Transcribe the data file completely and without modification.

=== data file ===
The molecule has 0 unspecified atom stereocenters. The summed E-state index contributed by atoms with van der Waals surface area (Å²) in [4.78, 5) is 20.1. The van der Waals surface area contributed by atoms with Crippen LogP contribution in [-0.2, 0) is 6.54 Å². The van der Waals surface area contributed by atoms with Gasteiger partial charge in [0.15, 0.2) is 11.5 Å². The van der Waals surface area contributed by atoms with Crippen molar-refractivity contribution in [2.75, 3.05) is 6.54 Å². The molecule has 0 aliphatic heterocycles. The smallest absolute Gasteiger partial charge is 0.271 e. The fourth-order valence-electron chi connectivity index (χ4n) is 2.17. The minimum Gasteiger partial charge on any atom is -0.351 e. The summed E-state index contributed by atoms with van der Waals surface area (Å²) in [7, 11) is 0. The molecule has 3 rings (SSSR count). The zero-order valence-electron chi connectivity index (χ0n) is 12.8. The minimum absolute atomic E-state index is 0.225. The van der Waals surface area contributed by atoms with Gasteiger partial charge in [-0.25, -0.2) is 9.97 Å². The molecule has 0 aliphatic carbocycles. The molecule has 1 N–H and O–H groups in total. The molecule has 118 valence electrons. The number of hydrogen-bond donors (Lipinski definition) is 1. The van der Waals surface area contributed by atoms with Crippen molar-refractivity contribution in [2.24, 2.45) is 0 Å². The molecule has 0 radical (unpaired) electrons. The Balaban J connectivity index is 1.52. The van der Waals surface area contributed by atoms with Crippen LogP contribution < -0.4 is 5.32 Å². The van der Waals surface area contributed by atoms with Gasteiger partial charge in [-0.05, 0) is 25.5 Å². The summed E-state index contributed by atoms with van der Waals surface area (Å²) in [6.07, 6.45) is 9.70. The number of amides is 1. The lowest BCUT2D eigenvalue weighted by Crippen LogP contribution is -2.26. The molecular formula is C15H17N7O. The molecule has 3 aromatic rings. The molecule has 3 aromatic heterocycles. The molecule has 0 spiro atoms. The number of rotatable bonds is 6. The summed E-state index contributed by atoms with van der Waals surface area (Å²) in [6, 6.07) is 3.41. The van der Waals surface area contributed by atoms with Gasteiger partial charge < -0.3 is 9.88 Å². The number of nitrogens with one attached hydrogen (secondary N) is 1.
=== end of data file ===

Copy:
The molecule has 0 unspecified atom stereocenters. The summed E-state index contributed by atoms with van der Waals surface area (Å²) in [4.78, 5) is 20.1. The van der Waals surface area contributed by atoms with Crippen LogP contribution in [-0.2, 0) is 6.54 Å². The van der Waals surface area contributed by atoms with Gasteiger partial charge in [0.15, 0.2) is 11.5 Å². The van der Waals surface area contributed by atoms with Crippen molar-refractivity contribution in [2.75, 3.05) is 6.54 Å². The molecule has 0 aliphatic heterocycles. The smallest absolute Gasteiger partial charge is 0.271 e. The fourth-order valence-electron chi connectivity index (χ4n) is 2.17. The minimum Gasteiger partial charge on any atom is -0.351 e. The summed E-state index contributed by atoms with van der Waals surface area (Å²) in [7, 11) is 0. The molecule has 3 rings (SSSR count). The zero-order valence-electron chi connectivity index (χ0n) is 12.8. The minimum absolute atomic E-state index is 0.225. The van der Waals surface area contributed by atoms with Gasteiger partial charge in [-0.25, -0.2) is 9.97 Å². The molecule has 0 aliphatic carbocycles. The molecule has 1 N–H and O–H groups in total. The molecule has 118 valence electrons. The number of hydrogen-bond donors (Lipinski definition) is 1. The van der Waals surface area contributed by atoms with Crippen molar-refractivity contribution in [2.24, 2.45) is 0 Å². The molecule has 0 radical (unpaired) electrons. The Balaban J connectivity index is 1.52. The van der Waals surface area contributed by atoms with Crippen LogP contribution < -0.4 is 5.32 Å². The van der Waals surface area contributed by atoms with Gasteiger partial charge in [-0.05, 0) is 25.5 Å². The summed E-state index contributed by atoms with van der Waals surface area (Å²) in [6.07, 6.45) is 9.70. The number of amides is 1. The lowest BCUT2D eigenvalue weighted by Crippen LogP contribution is -2.26. The molecular formula is C15H17N7O. The molecule has 3 aromatic rings. The molecule has 3 aromatic heterocycles. The molecule has 0 spiro atoms. The number of rotatable bonds is 6. The summed E-state index contributed by atoms with van der Waals surface area (Å²) in [6, 6.07) is 3.41. The van der Waals surface area contributed by atoms with Gasteiger partial charge < -0.3 is 9.88 Å². The number of nitrogens with one attached hydrogen (secondary N) is 1.